T-shirt experiment Part 3

T-shirt experiment, part 3

OK, so the sourcing on Fiverr is amusing if nothing else. I put exactly what I require. This is what I tell them I need.

File must be a .pdf, single layered with outlined fonts, and have a transparent background 300 DPI, CMYK color pallette 12″ W x 16″ H.

I have gotten a few mockups. Quick break for some terms.
Mockup is the picture of the art on the T-shirt. You can’t send that in to the shirt company, because you will get a picture of a shirt on a
shirt.

The template is given by the company. It contains a .pdf with instructions. That is where you get the numbers that I put above.

When you are getting the work done, you need the template and the mockup, and most people want to charge double for this.
A lot of the workers of Fiverr do not speak English very well. This has led to me getting a picture of Einstein, instead of a zombie Einstein. The same artist took the Uncle Sam “I Want You” poster, put makeup over the face and a scholar cap and tried to give that to me as an old-fashioned zombie. I have opened a store at Storenvy, as they have an app that works with the Printaura company to automate the product creation and the orders so that they go straight to Printaura. You have to have enough money in your account to fund any incoming orders, which I found out when I ordered one of my T-shirts so that I could check out the quality and make sure the graphics are right. Lastly, opening a store with Storenvy means you have to sign up with Stripe, a payment service.
I have been checking out software to do some of the editing myself, so that I only need to order one picture from the workers. Then I can create the mockups, as there are a lot of them available. As always when I need software, I went to techsupportalert.com. I have been using them for as long as I can remember. They offer free write-ups and comparisons on all of the freeware that is available.
Based on their recommendation, I am now using Inkscape, a free program for photo editing and vector drawing. I have figured out how to do the layers, the sizing, and the 300 DPI. I believe I have the transparent background thing worked out, but I am still trying to figure out how to test it. I have almost no graphic design background, so this is relatively unfamiliar.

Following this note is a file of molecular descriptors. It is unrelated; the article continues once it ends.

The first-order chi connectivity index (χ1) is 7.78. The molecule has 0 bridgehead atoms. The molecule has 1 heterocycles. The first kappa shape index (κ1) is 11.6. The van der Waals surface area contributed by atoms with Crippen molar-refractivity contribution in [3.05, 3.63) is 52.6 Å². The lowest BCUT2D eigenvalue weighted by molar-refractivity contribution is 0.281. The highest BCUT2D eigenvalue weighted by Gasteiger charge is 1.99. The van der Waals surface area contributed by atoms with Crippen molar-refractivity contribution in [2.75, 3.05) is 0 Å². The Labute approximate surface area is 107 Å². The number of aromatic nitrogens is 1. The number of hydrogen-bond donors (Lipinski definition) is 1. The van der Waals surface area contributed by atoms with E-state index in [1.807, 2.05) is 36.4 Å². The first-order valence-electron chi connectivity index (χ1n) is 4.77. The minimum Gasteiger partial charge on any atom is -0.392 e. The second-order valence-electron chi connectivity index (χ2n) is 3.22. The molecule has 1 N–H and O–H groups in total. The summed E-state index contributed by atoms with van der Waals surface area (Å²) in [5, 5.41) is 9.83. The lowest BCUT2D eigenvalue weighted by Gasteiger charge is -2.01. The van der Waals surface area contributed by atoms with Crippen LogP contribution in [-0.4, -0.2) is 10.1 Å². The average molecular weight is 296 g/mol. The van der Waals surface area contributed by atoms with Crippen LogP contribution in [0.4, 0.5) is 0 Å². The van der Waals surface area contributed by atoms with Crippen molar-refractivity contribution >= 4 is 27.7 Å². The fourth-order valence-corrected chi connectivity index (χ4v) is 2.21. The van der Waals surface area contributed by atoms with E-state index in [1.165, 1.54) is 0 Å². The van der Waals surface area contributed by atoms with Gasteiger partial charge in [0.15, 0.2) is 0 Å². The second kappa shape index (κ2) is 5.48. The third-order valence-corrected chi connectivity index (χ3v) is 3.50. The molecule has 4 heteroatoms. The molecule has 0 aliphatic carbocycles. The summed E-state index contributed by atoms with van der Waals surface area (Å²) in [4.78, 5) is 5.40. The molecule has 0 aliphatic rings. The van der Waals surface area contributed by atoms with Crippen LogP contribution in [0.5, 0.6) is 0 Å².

I have placed two products in the store, hired someone off of Fiverr to come up with logos, and ordered my first t-shirt myself. Follow my site at amusingtreasures.com to find out more and see some of the first designs. Has anyone else tried their hand at a T-shirt business? Anyone know some good tips for putting in a transparent background in Inkscape?

3 thoughts on “T-shirt experiment Part 3”

  1. I enjoyed your post. Please keep us updated with your T-shirt experiences. I have been interested in doing T-shirts also but didn’t know where to start. This has helped me a lot. Thanks for sharing.

    1. Hi Diana,
      Thanks for the comment. Currently, the T-shirt project has stalled out because I realized the fulfillment method I was using had too high of a cost per T-shirt. I have looked into some other places, but have not made any definitive steps yet. I will keep you posted. Good luck!
      -Amusing Treasures

  2. Hey! Just wanted to let you know you can “rent” the Adobe Photoshop software. I believe it is $20 a month. It is real easy in there to set the background as transparent. Although for what you are looking to do, you might want to get Adobe Illustrator and InDesign (extra per month I believe)

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